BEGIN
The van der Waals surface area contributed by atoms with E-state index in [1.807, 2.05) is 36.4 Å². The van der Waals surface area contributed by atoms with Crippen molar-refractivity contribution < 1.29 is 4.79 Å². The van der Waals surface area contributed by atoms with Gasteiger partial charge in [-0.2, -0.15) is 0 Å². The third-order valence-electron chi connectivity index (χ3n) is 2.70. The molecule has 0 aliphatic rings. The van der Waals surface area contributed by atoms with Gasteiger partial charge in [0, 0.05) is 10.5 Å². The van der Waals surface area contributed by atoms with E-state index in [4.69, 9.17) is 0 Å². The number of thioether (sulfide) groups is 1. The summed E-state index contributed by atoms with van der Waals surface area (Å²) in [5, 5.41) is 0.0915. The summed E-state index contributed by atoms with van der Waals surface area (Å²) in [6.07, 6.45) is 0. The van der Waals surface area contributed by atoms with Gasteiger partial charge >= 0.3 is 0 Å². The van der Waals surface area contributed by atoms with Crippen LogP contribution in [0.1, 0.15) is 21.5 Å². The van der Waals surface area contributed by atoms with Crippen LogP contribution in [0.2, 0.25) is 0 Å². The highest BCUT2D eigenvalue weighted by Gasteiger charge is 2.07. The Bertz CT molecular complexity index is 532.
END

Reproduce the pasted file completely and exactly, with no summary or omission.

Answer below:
The van der Waals surface area contributed by atoms with E-state index in [1.807, 2.05) is 36.4 Å². The van der Waals surface area contributed by atoms with Crippen molar-refractivity contribution < 1.29 is 4.79 Å². The van der Waals surface area contributed by atoms with Gasteiger partial charge in [-0.2, -0.15) is 0 Å². The third-order valence-electron chi connectivity index (χ3n) is 2.70. The molecule has 0 aliphatic rings. The van der Waals surface area contributed by atoms with Gasteiger partial charge in [0, 0.05) is 10.5 Å². The van der Waals surface area contributed by atoms with E-state index in [4.69, 9.17) is 0 Å². The number of thioether (sulfide) groups is 1. The summed E-state index contributed by atoms with van der Waals surface area (Å²) in [5, 5.41) is 0.0915. The summed E-state index contributed by atoms with van der Waals surface area (Å²) in [6.07, 6.45) is 0. The van der Waals surface area contributed by atoms with Gasteiger partial charge >= 0.3 is 0 Å². The van der Waals surface area contributed by atoms with Crippen LogP contribution in [0.1, 0.15) is 21.5 Å². The van der Waals surface area contributed by atoms with Crippen LogP contribution in [0.2, 0.25) is 0 Å². The highest BCUT2D eigenvalue weighted by Gasteiger charge is 2.07. The Bertz CT molecular complexity index is 532.